I Can See Clearly Now: Define Your Vision for the Company

Written by on October 3, 2017

Top CEOs focus on five things: Vision, Cash, People, Key Business Relationships, and Learning. In this five-part series, I’m going to explore why these five focal points are the best uses of your valuable time, and how each can help Make BIG Happen for your business.

What do you want?

That’s the first question we ask our CEO clients. It’s amazing how many of them can’t come up with a clear answer. If the CEO doesn’t have a clear vision for where the company is going, then who does?

It’s the responsibility of the leader of the company to set the vision, to communicate it, to embed it into the culture of the organization, and to inspire every single employee to Make BIG Happen.

Here’s a simple four-step process that will help you hone your vision and ingrain it in your company’s DNA:

1. Picture BIG success.

Mark Moses: A successful business starts with vision from the top – that’s you, the CEO.

Studies show that CEOs and entrepreneurs who have a vision of success are more confident about their goals and their ability to achieve them.

So let me help you visualize: imagine you’re staring into a crystal ball. You can see three years into the future. You’re throwing the biggest company party you’ve ever thrown, and we’re celebrating…What?

That brings us back to my original question: the CEO has to know what he or she wants from the business. What does success mean to you? What is a Huge, Outrageous Target (HOT) you want to hit that would take your business to the next level?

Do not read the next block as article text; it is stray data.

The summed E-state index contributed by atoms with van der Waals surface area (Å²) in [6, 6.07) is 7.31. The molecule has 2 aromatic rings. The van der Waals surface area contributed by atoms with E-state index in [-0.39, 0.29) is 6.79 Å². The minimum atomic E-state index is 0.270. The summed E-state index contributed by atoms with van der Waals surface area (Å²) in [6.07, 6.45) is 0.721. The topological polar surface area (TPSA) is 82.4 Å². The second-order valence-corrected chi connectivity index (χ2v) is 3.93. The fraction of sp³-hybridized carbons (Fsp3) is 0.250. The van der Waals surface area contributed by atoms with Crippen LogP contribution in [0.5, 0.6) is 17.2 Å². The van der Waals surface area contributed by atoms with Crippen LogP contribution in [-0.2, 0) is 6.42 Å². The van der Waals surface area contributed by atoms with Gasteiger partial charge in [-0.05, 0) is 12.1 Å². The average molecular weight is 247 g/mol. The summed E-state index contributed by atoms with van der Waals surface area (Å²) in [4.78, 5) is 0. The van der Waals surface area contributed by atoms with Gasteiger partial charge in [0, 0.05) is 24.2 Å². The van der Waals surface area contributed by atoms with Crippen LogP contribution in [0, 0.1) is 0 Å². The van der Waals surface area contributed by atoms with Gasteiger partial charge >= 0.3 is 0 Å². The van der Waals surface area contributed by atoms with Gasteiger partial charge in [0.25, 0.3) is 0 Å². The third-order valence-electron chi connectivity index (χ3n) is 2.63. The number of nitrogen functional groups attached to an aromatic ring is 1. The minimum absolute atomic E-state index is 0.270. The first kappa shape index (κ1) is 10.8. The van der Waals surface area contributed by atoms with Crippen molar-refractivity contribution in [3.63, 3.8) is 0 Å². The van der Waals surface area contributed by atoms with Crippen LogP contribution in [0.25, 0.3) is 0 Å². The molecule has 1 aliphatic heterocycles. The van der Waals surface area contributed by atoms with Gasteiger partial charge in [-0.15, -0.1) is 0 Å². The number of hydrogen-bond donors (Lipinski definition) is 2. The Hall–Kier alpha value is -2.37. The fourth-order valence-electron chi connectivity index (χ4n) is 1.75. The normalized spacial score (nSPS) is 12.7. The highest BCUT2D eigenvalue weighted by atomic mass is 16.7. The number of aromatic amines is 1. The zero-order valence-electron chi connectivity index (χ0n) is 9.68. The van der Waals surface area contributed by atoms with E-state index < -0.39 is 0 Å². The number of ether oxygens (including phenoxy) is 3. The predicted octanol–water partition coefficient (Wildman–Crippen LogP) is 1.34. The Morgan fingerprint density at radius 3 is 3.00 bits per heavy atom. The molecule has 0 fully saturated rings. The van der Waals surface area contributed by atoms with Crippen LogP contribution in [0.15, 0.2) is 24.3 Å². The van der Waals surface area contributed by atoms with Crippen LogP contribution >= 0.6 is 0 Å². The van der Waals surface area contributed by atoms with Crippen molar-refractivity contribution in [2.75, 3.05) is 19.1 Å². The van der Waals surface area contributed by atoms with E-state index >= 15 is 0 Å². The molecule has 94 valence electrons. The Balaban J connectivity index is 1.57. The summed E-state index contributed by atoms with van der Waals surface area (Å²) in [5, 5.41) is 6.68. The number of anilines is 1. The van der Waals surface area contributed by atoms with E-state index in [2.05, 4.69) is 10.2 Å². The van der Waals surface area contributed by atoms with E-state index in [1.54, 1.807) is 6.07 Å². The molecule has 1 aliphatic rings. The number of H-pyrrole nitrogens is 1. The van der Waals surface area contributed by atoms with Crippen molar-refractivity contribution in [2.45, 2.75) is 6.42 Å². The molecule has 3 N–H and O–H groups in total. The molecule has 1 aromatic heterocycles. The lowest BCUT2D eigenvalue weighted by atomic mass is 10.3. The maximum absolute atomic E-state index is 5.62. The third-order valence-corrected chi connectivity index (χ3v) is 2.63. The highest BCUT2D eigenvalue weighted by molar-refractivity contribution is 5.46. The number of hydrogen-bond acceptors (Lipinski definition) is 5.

If the vision of success in your crystal ball is cloudy, shake it up and try again. See something specific. See something you can build towards. And above all, see something BIG.

2. Plan your mission.

Vision is your “What.” A mission statement is your “Why.” Why does your company exist? What, ultimately, are you trying to achieve with your vision? Why are you climbing the mountain?

Every successful company has a mission statement, including the absolute top of the top:

“Saving people money so they can live better.” – Walmart

“To be earth’s most customer-centric company; to build a place where people can come to find and discover anything they might want to buy online.” – Amazon

“Give people the power to build community and bring the world closer together.” – Facebook

“To organize the world’s information and make it universally accessible and useful.” – Google

These statements aren’t just buzzwords or bumper stickers: they’re the heart and soul of what these companies are trying to accomplish. Everything Walmart does fulfills its mission of keeping prices low. Everything that Amazon does fulfills its mission of selling everything to everyone online. Everything Facebook does fulfills its mission of connecting people. Everything Google does fulfills its mission of collecting and cataloguing the world’s info.

Maybe your financial advisory firm or staffing company doesn’t have goals that lofty, but you need goals bigger than pure profit, especially if you want to attract young talent and young consumers. Millennials want to feel like their labor and their purchases are a part of something bigger. They want your company to tell them a story, and they want to be able to picture themselves in a starring role.